Once you’ve seen the waterfall, descend back into town for a few hours of gift shopping, eating at a corner café or simply wandering around town. Ambleside feels very welcoming, and it has a great collection of confectionary shops for those that have a sweet tooth. It also has a pretty church, park and river relaxation area.
Pooley Bridge, Aira Force Waterfall and Glenridding town
Ullswater is another must-see lake in the aptly named Lake District. Seemingly huge in size and with stunning views as you drive by the lakeshore, it’s one of the best places to visit in the Lake District for adventurers. Kayaking, paddle-boarding, boat tours and sailing are just a small sample of the activities that you can enjoy here. It’s all about the lake views and calm waters!
Here are the main areas to check out on your daytrip to Ullswater:
Aira Force Waterfall – Park up your car or bike and hike the short forest trail to find the dramatic Aira Force falls. This National Trust site is a nature lovers paradise, with a long stream that you can follow to the river source and two main waterfalls. The first falls you’ll encounter is the most impressive and can be reached in a 15-minute walk.
Pooley Bridge – Named for its unique crossing bridge that overlooks the main river stream, Pooley Bridge is a pretty town that’s perched by the east of the lake. It has several cafes and restaurants with outdoor seating and more pubs and shops on the main street. Visit for a couple of hours to enjoy scenic views and a well-earned lunch.
Glenridding – Many people visit Ullswater Lake and only stop off at Pooley Bridge, forgetting the picturesque town of Glenridding to the south-west. Drive 12-minutes from Pooley to this small town and see the beauty of Ullswater from a different perspective. More boat cruises and kayak rentals are available, plus a nice town where you can stop off for a coffee, browse the gift shops or grab a bite to lunch. The shore long trail has plenty of benches to enjoy a picnic with a view. We personally think Glenridding Town is the best location to experience Ullswater Lake.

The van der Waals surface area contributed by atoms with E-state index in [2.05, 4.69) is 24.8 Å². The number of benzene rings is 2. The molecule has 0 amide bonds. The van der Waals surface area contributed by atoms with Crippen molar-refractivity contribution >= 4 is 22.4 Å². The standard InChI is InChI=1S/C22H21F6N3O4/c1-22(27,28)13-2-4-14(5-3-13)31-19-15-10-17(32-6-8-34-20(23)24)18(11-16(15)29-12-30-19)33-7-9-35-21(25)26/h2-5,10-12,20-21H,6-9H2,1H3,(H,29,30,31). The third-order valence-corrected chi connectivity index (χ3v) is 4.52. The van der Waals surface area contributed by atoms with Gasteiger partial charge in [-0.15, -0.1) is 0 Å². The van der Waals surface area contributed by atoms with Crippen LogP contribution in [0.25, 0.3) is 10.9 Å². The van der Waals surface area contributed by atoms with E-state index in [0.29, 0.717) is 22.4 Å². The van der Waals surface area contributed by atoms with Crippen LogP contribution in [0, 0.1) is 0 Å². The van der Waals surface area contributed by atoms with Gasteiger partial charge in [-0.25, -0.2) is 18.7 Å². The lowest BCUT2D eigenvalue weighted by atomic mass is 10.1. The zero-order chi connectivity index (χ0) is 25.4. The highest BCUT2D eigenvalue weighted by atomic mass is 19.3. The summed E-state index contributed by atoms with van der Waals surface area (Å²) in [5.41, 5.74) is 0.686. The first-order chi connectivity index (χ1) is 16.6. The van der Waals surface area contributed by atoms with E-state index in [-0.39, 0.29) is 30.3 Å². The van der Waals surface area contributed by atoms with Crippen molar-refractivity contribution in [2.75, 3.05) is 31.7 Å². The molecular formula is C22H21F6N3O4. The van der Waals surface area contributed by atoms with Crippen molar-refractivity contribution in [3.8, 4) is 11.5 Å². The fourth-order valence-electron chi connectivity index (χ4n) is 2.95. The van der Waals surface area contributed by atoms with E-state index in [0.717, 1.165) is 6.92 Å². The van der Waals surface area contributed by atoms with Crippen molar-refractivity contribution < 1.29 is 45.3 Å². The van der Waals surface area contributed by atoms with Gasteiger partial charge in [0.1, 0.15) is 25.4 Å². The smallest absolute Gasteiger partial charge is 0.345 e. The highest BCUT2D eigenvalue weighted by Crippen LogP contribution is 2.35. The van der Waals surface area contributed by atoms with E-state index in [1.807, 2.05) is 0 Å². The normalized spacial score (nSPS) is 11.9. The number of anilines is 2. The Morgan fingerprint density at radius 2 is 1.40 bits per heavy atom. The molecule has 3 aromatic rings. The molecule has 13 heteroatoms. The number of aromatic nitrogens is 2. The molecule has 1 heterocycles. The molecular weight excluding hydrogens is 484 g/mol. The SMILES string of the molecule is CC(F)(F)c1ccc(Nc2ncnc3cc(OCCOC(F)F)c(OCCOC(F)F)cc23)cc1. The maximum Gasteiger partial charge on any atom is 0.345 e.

If you asked us for one of the best places to visit in the Lake District for those that like less tourists and a quiet atmosphere, Grasmere is calling your name! This charming town is the prettiest of all Lake District villages in our opinion. Old buildings with ivy covered walls, a scenic stone bridge and lots of nice cafes, shops and restaurants will greet you on arrival. You then have a vast lake just a short walk from town. Here are the top things to see and do during your visit:
Wordsworth House – Did you know that world-famous poet William Wordsworth used to live in Grasmere? His cute village house, Dove Cottage, has been turned into a tourist attraction that you can check out on your visit. Stop by for an insight into his life and work.
Sarah Nelson’s Grasmere Gingerbread – The Grasmere Gingerbread Shop has existed since 1854 and is widely regarded as one of the best places to buy this tasty treat in the world. Stop by this small, quirky shop to sample recipes that date back centuries! Sample their trademark gingerbread for under a £1 or buy some gifts to take home. Next door, there’s a small daffodil garden to check out.
Grasmere Town – A walk through town is an attraction in itself. We loved wandering the picturesque streets and stopping off for a coffee at Heaton Cooper Sutdio. It’s a small town but it will keep you enthralled for a couple hours before heading to the lake.
Grasmere lake – Walk to the south of Grasmere town and you’ll find a trail that takes you past the famous Faeryland outpost, onward to a lakeside trail. Spend 1 – 3 hours walking around the lake and a collection of idyllic roads with cottages and green, bushy scenery. The Grasmere Lake walking route is quiet and blissful, especially on a warm summer’s day.
Explore the best hiking routes
One of the many reason’s adventurers come to the Lake District is to hike its majestic peaks. The lakes are home to some of the highest and most epic mountains in the country, providing a challenge for seasoned walkers. Saying that, it also has a variety of more leisurely hikes and short walks by its rivers and lakes. Here are some of the most epic hiking routes to check out.
Scafell Pike – The highest and most prominent peak in England. Trekking to the top is a challenge but a massive accomplishment!
Honister Pass – A scenic hiking route with famous land formations and viewpoints. A good trail for all levels of hiking experience.
Catbells – Another epic mountain range that overlooks Derwentwater and the town of Keswick. It’s vast, green and has an altitude of 451 metres.